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HTTP Compression in IIS for CFM


Article Information
Article ID: 3
Author: Greg Hedgepath
Created: 6/24/2008
Modified: 6/24/2008
Views: 5,943

HTTP Compression in IIS

When bandwidth becomes an issue, it is possible to enable HTTP compression between the web server and the browser. This increases CPU load on the web server by a small amount, but can provide fairly massive reductions in page sizes (in the order of 75%).

Compression is part of the HTTP/1.1 specification, which means that most browsers since 1999 support it. In the rare cases where a browser doesn't support the technique, the server will discover this in the initial HTTP handshake and deliver uncompressed pages instead.

To enable HTTP compression for your IIS webserver, changes are made to the IIS server settings. Note that while this will require a restart of IIS, it shouldn't require CF to be restarted.

  1. Open the IIS Manager
  2. Expand the SERVERNAME section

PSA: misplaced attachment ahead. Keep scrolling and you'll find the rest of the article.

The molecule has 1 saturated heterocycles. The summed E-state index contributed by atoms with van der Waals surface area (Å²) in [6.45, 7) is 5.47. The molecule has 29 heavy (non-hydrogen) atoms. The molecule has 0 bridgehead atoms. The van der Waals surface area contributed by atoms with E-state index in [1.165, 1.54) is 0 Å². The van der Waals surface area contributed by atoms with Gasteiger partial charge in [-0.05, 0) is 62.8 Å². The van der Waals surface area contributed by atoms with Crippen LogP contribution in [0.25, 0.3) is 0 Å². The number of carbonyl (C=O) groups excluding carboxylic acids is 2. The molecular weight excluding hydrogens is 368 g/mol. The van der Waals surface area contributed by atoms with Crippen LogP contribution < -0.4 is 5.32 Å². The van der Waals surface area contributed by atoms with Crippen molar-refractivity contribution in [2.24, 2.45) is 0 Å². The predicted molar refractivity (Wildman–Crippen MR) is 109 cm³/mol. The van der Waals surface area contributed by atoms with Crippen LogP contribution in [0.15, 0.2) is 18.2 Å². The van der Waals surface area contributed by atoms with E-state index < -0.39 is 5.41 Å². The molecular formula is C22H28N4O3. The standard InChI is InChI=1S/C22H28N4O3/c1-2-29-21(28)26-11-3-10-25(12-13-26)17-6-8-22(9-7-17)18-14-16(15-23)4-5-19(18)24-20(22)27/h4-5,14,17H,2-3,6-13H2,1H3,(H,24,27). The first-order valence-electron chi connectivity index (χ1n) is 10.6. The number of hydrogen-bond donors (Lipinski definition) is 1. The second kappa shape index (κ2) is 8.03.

3. Right click on the Web Sites section and choose Properties from the menu
  4. Go to the Service tab
  5. Check Compress Application Files
  6. Check Compress Static Files
  7. Change Maximum Temporary Folder Size to 100MB (just to be safe)
  8. Hit OK

This has enabled HTTP Compression, but only Microsoft's default file types. We want to add a couple extra static types (CSS and JS) and one very important application type (CFM), which is done through the IIS metabase.

Open a command window Change directory to c:\inetpub\Adminscripts\ Type the following lines (or copy and paste):

cscript.exe adsutil.vbs set W3Svc/Filters/Compression/GZIP/HcFileExtensions "htm""html""txt""css" js"
cscript.exe adsutil.vbs set W3Svc/Filters/Compression/DEFLATE/HcFileExtensions "
htm" "html" "txt" "css" "js"

Next we want to add support for CFM application file types, with these lines

cscript.exe adsutil.vbs set W3Svc/Filters/Compression/GZIP/HcScriptFileExtensions "asp""dll""exe""aspx""cfm"
cscript.exe adsutil.vbs set W3Svc/Filters/Compression/DEFLATE/HcScriptFileExtensions "asp""dll""exe""aspx""cfm"

Finally we apply these changes by restarting the IIS service

IISreset.exe /restart

Close the command window

To check that the changes have been successful, I use the Web Developer addon for Mozilla. The menu option to use is:

Web Developer -> Information -> View Document Size

This will show both the compressed and uncompressed sizes of all the elements on a particular page. Note that you may need to clear your cache to have the browser reload the compressed page elements if the old, uncompressed elements are present.


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